Start with Serrano ham, Manchego cheese, olive oil, rustic bread, and a margarita. Then try blue prawns or steak grilled over a wood-burning fire (as done in Andalusia, southern Spain). Enjoy the food paired with an Albarino or Rioja as the glow from the setting sun spreads across the desert.
The Hyatt Regency Scottsdale Resort & Spa, another Frank Lloyd Wright-inspired property was next. Set against the McDowell Mountains, this Hyatt features a huge water playground and sandy beach. It was alluring, but not enough to divert our attention from Spa Avania. A holistic approach blends personalized treatments with mineral water therapy in an indoor-outdoor oasis. The Aroma Soul Midday Massage is a heavenly way to soothe body and mind. And if the spirit needs a lift after all of the relaxation, try a margarita, salsa, guacamole, and grilled shrimp on the outdoor patio at SWB.

Willow Stream spa at the Fairmont Scottsdale

From there, it was not far to the Fairmont Scottsdale Resort. With another spectacular setting against the McDowell Mountains, this resort has pools, lush grounds and a golf course, but for us, Willow Stream was the draw. The serene setting of this expansive spa draws inspiration from Havasupai Falls, deep inside the Grand Canyon. As you descend into the treatment areas, it’s like going down through the layers of limestone and sandstone in the canyon itself. Sit outside under a waterfall, relax by the rooftop pool, and don’t miss the private misted cabanas. Renewal is an easy process here.

Overnight here was a part of the program, and my plush guest room was oversized and comfortable — blending Southwestern patterns, colors and ambience. But there was little time to kick back before dinner at the hotel’s LV Bistro. The mantra here is fresh American cuisine, and they deliver. Beginning with the garden cocktails (like basil and tomato-infused vodka on the rocks with club soda) to the organic salad greens and a cioppino that uses only sustainable seafood, it’s all fresh and high quality. Save room for dessert “shots” of Arizona rocky road, root beer float and more — no guilt and few calories when you eat just a little.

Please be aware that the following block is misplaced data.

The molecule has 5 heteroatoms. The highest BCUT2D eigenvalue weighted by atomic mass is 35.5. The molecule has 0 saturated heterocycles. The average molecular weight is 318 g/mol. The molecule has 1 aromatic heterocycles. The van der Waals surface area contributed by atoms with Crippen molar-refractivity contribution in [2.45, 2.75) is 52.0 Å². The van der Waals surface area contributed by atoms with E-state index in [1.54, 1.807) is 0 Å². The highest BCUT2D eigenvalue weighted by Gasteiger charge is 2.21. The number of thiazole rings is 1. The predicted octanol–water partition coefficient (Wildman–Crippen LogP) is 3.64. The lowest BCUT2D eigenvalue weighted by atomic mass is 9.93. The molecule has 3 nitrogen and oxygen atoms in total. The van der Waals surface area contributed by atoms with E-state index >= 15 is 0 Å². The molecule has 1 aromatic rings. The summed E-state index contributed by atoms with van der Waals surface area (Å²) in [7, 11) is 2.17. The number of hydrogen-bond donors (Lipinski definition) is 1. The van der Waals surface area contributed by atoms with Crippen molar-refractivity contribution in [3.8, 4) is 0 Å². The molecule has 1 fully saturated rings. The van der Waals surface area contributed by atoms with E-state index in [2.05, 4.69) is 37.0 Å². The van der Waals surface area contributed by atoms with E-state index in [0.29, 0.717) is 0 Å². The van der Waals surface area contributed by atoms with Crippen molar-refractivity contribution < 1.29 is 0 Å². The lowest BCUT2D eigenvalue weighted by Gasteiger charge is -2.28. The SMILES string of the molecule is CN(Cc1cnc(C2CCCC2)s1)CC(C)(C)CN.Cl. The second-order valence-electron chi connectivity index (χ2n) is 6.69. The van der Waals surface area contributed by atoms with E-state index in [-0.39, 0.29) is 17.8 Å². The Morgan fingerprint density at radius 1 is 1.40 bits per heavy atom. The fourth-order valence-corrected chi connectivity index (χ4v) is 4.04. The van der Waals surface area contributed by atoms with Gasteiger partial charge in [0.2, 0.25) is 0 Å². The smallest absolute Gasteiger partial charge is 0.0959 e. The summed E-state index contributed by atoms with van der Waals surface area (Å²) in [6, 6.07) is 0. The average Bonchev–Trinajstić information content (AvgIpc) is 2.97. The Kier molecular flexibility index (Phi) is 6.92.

Dessert shots at the Fairmont Scottsdale’s LV Bistro

When it’s natural scenery, warm weather, and a chance to replenish your mind, body and spirit, head for the Arizona desert. It’s fun, it’s easy, and it feels great.


Getting There
Phoenix, Ariz.: It’s about a two-hour flight from San Francisco to Phoenix.;

Tourist Information:,,

Where to Stay, Eat & Spa
Arizona Biltmore Resort & Spa: 2400 East Missouri, Phoenix, 800-950-0086, 602-955-6600,

Rooms from $189. Frank & Albert’s: 602-381-7632,
Desert Flats from $14, Arizona Comfort Food from $18, wines by the glass from $6.

The InterContinental Montelucia Resort:
4949 E. Lincoln Drive, Paradise Valley, 888-627-3010, 480-627-3200,

Joya Spa:

Prado Restaurant:
480-627-3004, Antipasti from $7, secondi from $28, wines by the glass from $9.

Hyatt Regency Scottsdale Resort & Spa at Gainey Ranch:
7500 E. Doubletree Ranch Road, Scottsdale, 480-444-1234,

Spa Avania:
480-483-5558. SWB: Cocktails from $9, appetizers from $7.50.

The Fairmont Scottsdale, 7575 E. Princess Drive, Scottsdale, 866-540-4495, 480-585-2706, Rooms from $329.

Willow Stream Spa,
800-908-9540, 480-585-2732. LV Bistro: 480-585-4848. Cocktails $12, cold fresh starts from $9, entrees from $18, dessert shots $2.50.

Don’t Miss
Phoenix Mountain Park:
Phoenix Farmer’s Market:  721 N. Central Avenue, Phoenix, 602-493-5231,

Heard Museum: 2301 N. Central Avenue, Phoenix, 602-252-8848,
Phoenix Art Museum: 1625 N. Central Avenue, Phoenix, 602-257-1222,
Arcadia Farms (in the Museum): 602-257-2191,
Starters from $7, salads from $9.

Must Try
Super Shuttle: Reservations and information: 800-258-3826, It’s a fast trip to the airport, especially if you’re the last to be picked up.

Lifetime Leather Tote:  $129.50, 800-505-8888, The bag really does get better with age. The doubled handled, zippered tote is secure, durable and always in style.

Patty Burness is the travel writer for Northside San Francisco. Her email is